OPINION

Dual duty

The state cannot choose between protecting freedom of expression and preserving law and order. It has a duty to do both. This is the core message of the Supreme Court order staying the notifications and decisions of four States to prohibit the screening of the film Padmaavat, and directing them to ensure that law and order is maintained during its exhibition. Gujarat and Rajasthan have notified a ban, while Haryana and Madhya Pradesh have indicated they would follow suit. What troubled the court was that creative freedom could be so easily prohibited by the state citing a possible risk to public order. It needs no reiteration that summary bans on films violate the freedom of speech and expression enshrined in Article 19(1)(a) of the Constitution. Such a right is subject to reasonable restrictions on some grounds, including public order. However, the use of the threat of violence and other forms of intimidation cannot give the state an oblique reason to stifle fundamental freedoms by voicing apprehensions and invoking its powers to maintain peace. In the past, the Supreme Court has made it clear that it cannot give anyone a virtual veto over a certificate issued by the Central Board of Film Certification, a statutory body, by threatening violence. The court has reiterated that the grant of a certificate by the CBFC denudes the state of the power to prevent the exhibition of a film.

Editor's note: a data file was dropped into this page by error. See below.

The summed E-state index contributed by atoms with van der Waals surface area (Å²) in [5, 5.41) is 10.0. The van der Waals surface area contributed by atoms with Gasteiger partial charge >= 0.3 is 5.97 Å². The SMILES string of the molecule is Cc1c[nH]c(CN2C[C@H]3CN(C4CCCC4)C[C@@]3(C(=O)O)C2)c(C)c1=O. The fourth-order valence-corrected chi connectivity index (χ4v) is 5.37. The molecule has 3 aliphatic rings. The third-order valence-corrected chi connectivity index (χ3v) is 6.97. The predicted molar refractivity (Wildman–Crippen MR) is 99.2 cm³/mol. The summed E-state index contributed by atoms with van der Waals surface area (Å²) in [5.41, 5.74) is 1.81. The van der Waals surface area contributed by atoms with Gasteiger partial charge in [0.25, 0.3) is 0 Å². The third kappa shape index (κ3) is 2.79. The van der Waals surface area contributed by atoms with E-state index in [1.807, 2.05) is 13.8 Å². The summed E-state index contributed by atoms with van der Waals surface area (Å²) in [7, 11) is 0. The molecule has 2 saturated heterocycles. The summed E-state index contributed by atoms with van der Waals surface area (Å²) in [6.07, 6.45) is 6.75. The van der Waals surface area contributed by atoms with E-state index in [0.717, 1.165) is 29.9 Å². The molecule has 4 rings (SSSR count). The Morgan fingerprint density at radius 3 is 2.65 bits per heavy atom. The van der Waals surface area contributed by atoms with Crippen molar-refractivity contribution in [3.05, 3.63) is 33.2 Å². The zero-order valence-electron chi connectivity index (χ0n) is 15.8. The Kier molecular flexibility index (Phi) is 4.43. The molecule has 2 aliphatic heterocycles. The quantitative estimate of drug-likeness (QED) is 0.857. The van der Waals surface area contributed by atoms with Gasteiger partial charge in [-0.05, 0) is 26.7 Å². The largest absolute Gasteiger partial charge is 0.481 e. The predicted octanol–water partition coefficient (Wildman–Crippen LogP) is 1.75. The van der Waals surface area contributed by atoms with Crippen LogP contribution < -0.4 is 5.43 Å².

The interim order, which paves the way for Padmaavat to be released on January 25, is in line with a series of judicial decisions. In S. Rangarajan v. P. Jagjivan Ram (1989), the Supreme Court said the state cannot plead inability to handle the problem of a hostile audience as that “would be tantamount to negation of the rule of law and a surrender to blackmail and intimidation.” In Prakash Jha Productions v. Union of India (2011), it reiterated that it is the state’s duty to maintain law and order. In the current controversy, the filmmakers agreed to change its name from Padmavati to Padmaavat . The new title indicates it is based on a medieval poem on a legendary Rajput queen and not any historical personality. They also agreed to several cuts suggested by a special panel formed by the CBFC. If even after these concessions the protestors are allowed to obtain a ban, it would undoubtedly amount to a base surrender to blackmail and intimidation. It would be a taint on the country’s record of protecting free speech if a film with admittedly no claim to historical accuracy is banned on the mere pretext that some people, who have not even seen it, find it offensive. The Supreme Court has indicated where the constitutional duty of State governments lies. It is now up to them to live up to that expectation.

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